Quantcast

Scientists Confirm: 93% of Great Barrier Reef Now Bleached

Climate

By Tierney Smith

The Great Barrier Reef is under siege from climate change and coal, with scientists confirming that 93 percent of the world heritage area is now suffering from severe coral bleaching.

A diver checking out the bleaching at Heron Island in February 2016. This area was one of the first to bleach at Heron Island which is located close to the southern most point of the Great Barrier Reef.
Photo credit: XL Catlin Seaview Survey

The unprecedented event, caused by climate change warming the ocean, is being called “an environmental assault on the largest coral ecosystem on Earth." Only around 50 percent of the impacted corals are expected to survive, and in some areas, only a mere 10 percent may recover.

So heavy is the toll, 56 scientists have once again called on the Australian government to phase out coal, and are taking ever greater message to their warnings are heard. The expansion of Australian coal is already having dire impacts on the Reef, and will continue to drive the climate impacts that are killing Australia's famous heritage site.

Yet despite the government's willingness to pick up the phone about the parlous state of the reef, they seem unwilling to acknowledge that it's way past time Australia ditched coal.

Key Points:

  • This vital ecosystem can be saved, but it will take extraordinary effort. The Great Barrier Reef is one of the world's most diverse ocean habitats, it generates more than $5 billion in tourism revenues and employs nearly 70,000 people. Despite this, the Australian government has recently approved a massive new coal mine in Queensland that will threaten the reef and see the country's emissions skyrocket. Only an end to coal expansion and exports will allow Australia to adequately protect the Reef.
  • Governments must favor coral over fossil fuels. The world is in the midst of a global coral bleaching event on scale with the worst ever bleaching on record and scientists warn dire predictions made on coral decline could now be realized. As leaders look to re-affirm their commitment to tackling climate change, they can show they are serious about protecting this vital marine ecosystem by urgently moving towards a fossil free and 100 percent renewable future.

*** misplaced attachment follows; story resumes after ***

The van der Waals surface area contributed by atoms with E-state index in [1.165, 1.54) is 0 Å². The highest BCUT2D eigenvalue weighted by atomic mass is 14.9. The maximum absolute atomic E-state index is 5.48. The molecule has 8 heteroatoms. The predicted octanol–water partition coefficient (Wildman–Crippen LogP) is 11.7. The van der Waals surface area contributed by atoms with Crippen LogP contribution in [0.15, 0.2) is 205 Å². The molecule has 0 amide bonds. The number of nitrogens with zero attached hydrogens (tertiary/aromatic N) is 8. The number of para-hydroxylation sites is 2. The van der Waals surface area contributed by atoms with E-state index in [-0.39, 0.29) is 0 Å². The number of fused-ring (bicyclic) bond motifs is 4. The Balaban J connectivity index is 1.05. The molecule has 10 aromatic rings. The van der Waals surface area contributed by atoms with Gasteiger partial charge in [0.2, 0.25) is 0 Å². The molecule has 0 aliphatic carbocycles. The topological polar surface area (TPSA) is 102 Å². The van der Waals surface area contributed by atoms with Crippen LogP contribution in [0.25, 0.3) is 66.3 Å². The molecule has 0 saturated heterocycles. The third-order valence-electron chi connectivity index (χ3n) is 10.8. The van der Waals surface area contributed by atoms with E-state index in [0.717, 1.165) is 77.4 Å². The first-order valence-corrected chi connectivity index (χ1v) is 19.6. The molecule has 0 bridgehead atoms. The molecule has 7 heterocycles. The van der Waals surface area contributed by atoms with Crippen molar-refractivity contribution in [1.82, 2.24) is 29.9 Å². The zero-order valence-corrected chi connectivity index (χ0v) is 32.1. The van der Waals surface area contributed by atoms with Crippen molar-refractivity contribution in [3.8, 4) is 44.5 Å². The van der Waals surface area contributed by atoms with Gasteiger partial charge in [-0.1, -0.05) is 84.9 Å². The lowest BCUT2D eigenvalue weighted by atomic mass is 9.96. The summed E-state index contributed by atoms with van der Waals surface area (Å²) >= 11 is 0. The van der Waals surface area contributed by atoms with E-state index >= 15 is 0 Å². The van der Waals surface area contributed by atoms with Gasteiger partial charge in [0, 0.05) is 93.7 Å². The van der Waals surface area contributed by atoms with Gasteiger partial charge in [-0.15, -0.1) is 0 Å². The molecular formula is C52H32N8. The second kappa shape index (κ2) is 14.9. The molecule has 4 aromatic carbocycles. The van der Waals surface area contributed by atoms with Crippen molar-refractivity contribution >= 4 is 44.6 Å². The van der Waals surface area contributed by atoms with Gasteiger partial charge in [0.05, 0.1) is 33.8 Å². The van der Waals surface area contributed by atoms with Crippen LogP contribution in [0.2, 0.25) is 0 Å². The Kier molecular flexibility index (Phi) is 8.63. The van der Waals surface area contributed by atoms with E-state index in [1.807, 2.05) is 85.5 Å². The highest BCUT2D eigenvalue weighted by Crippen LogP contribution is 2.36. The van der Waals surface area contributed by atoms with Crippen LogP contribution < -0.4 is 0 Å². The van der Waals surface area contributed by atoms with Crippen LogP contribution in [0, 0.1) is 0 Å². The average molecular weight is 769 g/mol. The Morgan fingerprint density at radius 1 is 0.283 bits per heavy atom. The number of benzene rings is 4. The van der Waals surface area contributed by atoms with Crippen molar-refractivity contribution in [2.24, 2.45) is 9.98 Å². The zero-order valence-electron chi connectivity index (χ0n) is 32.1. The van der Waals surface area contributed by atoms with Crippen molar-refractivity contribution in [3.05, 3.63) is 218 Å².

YOU MIGHT ALSO LIKE

Largest Coral Atoll in the World Lost 80 Percent of Its Coral to Bleaching

Sardine Fishing Banned in Pacific Northwest as Stocks Hit Historic Low

Bill Nye vs. Sarah Palin on Climate Change: Who Do You Believe?

Scientists Start to Look at Ground Beneath Their Feet for Solution to Climate Change

Show Comments ()

EcoWatch Daily Newsletter

jenifoto / iStock / Getty Images

By Rachael Link, MS, RD

Many people consider granola bars a convenient and healthy snack and enjoy their flavor and versatility.

Read More Show Less
A common green darners (Anax junius). Judy Gallagher / Flickr

By Jason Bittel

It's that time of year again: Right now, monarch butterflies are taking wing in the mountains of northwestern Mexico and starting to flap their way across the United States.

Read More Show Less
Sponsored
fstop123 / iStock / Getty Images Plus

At EcoWatch, our team knows that changing personal habits and taking actions that contribute to a better planet is an ongoing journey. Earth Day, happening on April 22, is a great reminder for all of us to learn more about the environmental costs of our behaviors like food waste or fast fashion.

To offer readers some inspiration this Earth Day, our team rounded up their top picks for films to watch. So, sit back and take in one of these documentary films this Earth Day. Maybe it will spark a small change you can make in your own life.

Read More Show Less
JPM / Getty Images

Gluten is the collective name for a group of proteins found in grains like wheat, barley and rye.

Read More Show Less
Denali national park. Domen Jakus / Flickr / CC BY-NC 2.0

By Stephanie Gagnon

Happy National Parks Week! This year, between April 20 and 28, escape to the beautiful national parks — either in person or in your imagination — and celebrate the amazing wildlife that calls these spaces home.

Read More Show Less
Sponsored
Sesame, three months old, at Seal Rescue Irleand. Screenshot / Seal Rescue Ireland Instagram

On Friday, Seal Rescue Ireland released Sesame the seal into the ocean after five months of rehabilitation at the Seal Rescue Ireland facility. Watch the release on EcoWatch's Facebook.

Read More Show Less
Beer packs of Guinness will now come in a cardboard box. Diageo

By Jordan Davidson

Guinness is joining the fight against single use plastic. The brewer has seen enough hapless turtles and marine life suffering from the scourge of plastic.

Read More Show Less
Maskot / Getty Images

People of all ages are spending more of their day looking at their phones, computers and television screens, but parents now have another reason for limiting how much screen time their children get — it could lead to behavioral problems.

Read More Show Less